On the 24th of October 2023, the Malaysian Ringgit slumped to record lows against the Singapore Dollar. 1 Singapore Dollar would yield 3.5 Malaysian Ringgit.
This was not the first time this rate we had seen such an exchange rate against the ringgit. The same rate occurred on 12th July 2023.
The weak ringgit has resulted in an outflow of workers from Malaysia into Singapore. Workers in Malaysia are finding it more attractive to work overseas and earn foreign currency like Singapore Dollars to bring back to Malaysia. This is not the ideal situation for Malaysia as this will result in a brain drain from the economy.
Malaysians and Malaysian businesses would find imports and debts that are serviced in foreign currencies more expensive due to the depreciation of the ringgit. On the flip side, the weaker ringgit will make Malaysian exports cheaper which could eventually help to boost Malaysia’s current account balance. This positively affects Malay’s gross domestic product.
The weak ringgit is a result of the high level of uncertainty in the country. This is even more pronounced when it is next to Singapore which is typically seen as a beacon of stability in terms of politics and policies. The political uncertainty within Malaysia especially with the high-level corruption cases has caused investors to look at Malaysia less favourably.
One example where this would be evident would be investors’ view of government-issued debt like government bonds. Debt is issued in the currency where it is issued. Singapore government bonds are issued in Singapore dollars. Hence investors would have to pay for such debt in Singapore dollars with an expectation that the Singapore dollar would either remain stable or increase in value against their home currency. For example, if an investor were to purchase a Singapore government bond for SGD$1 million with a coupon payment of 4% per annum, he would have to fork out SGD$1 million and if the bond matures at the end of the one-year period, he would have SGD$1,040,000. If that investor were Malaysian, he would not only enjoy this increase of SGD$40,000 on top of his initial SGD$1 million but he would also enjoy an additional increase in the value of the Singapore Dollar against the Malaysian Ringgit when he converts his SGD$1,040,000 back to Malaysian Ringgit.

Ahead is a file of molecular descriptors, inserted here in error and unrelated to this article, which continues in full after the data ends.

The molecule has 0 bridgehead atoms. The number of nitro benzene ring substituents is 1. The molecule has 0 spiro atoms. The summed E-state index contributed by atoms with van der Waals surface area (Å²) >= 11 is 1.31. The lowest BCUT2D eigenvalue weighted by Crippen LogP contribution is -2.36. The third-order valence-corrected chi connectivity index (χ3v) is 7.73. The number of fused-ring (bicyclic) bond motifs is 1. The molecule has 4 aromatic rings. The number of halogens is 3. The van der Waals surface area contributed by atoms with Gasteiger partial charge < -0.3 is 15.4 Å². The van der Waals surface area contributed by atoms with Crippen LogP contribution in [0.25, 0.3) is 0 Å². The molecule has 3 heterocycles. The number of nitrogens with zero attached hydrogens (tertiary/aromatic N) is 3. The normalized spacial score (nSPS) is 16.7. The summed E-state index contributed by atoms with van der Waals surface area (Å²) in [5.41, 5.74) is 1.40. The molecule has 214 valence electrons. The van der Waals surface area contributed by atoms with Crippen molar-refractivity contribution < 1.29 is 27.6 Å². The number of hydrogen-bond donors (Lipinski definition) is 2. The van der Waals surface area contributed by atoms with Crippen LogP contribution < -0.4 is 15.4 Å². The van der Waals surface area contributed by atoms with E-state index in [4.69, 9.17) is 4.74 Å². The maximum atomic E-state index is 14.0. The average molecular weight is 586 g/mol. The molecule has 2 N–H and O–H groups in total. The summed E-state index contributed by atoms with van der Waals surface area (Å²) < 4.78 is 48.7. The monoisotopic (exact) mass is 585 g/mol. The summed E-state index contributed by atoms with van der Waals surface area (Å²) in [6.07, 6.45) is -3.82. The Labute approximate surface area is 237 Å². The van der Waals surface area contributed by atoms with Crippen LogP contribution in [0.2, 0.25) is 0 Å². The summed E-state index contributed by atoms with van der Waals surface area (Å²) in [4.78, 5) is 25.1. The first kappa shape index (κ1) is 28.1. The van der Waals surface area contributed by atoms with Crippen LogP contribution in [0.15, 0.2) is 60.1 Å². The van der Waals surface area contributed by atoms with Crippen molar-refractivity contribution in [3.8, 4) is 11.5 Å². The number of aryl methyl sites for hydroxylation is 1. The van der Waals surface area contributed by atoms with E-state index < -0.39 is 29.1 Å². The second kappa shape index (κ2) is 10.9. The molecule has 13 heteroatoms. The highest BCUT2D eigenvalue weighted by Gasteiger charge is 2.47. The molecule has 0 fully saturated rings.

Now imagine the flipside of this.
if an investor were to purchase a Malaysian government bond for MYR$1 million with a coupon payment of 4% per annum, he would have to fork out MYR$1 million and if the bond matures at the end of the one-year period, he would have MYR$1,040,000. If that investor were Singaporean, he would enjoy this increase of MYR$40,000 on top of his initial MYR$1 million but he would also suffer the decrease in the value of the Malaysian Ringgit against the Singapore Dollar when he converts his MYR$1,040,000 back to Singapore Dollar.
The constant weakening of the Malaysian Ringgit is not helping as foreign investors will find Malaysia less attractive from an investment standpoint. No matter which country you are living in, the rest of the world is bigger than your country. Hence, remaining attractive to foreigners is always important. Hopefully, Malaysia can see a more prolonged period of political stability which will translate to a better economy. This will be down to the current government to instil policies which will have long-term benefits to the country.
On a more casual note…
Malaysia is looking like a very attractive place for Singaporeans to patronise!
Shopping, dining and leisure.
We at Little Big Red Dot have realised that there is no structured guide to shopping, dining and leisure in Johor Bahru.
We have divided Johor into 7 areas which we will progressively venture and explore. This is with a view to creating the quintessential guide of Johor Bahru!
The 7 areas are:
- Skudai and Bukit Indah
- Tampoi and Taman Perling
- Taman Mount Austin, Taman Desa Tebrau and Taman Daya
- Taman Johor Jaya and Taman Molek
- Permas Jaya
- Taman Pelangi and Taman Sentosa
- “Old Town” Johor Bahru
Watch out for our guides!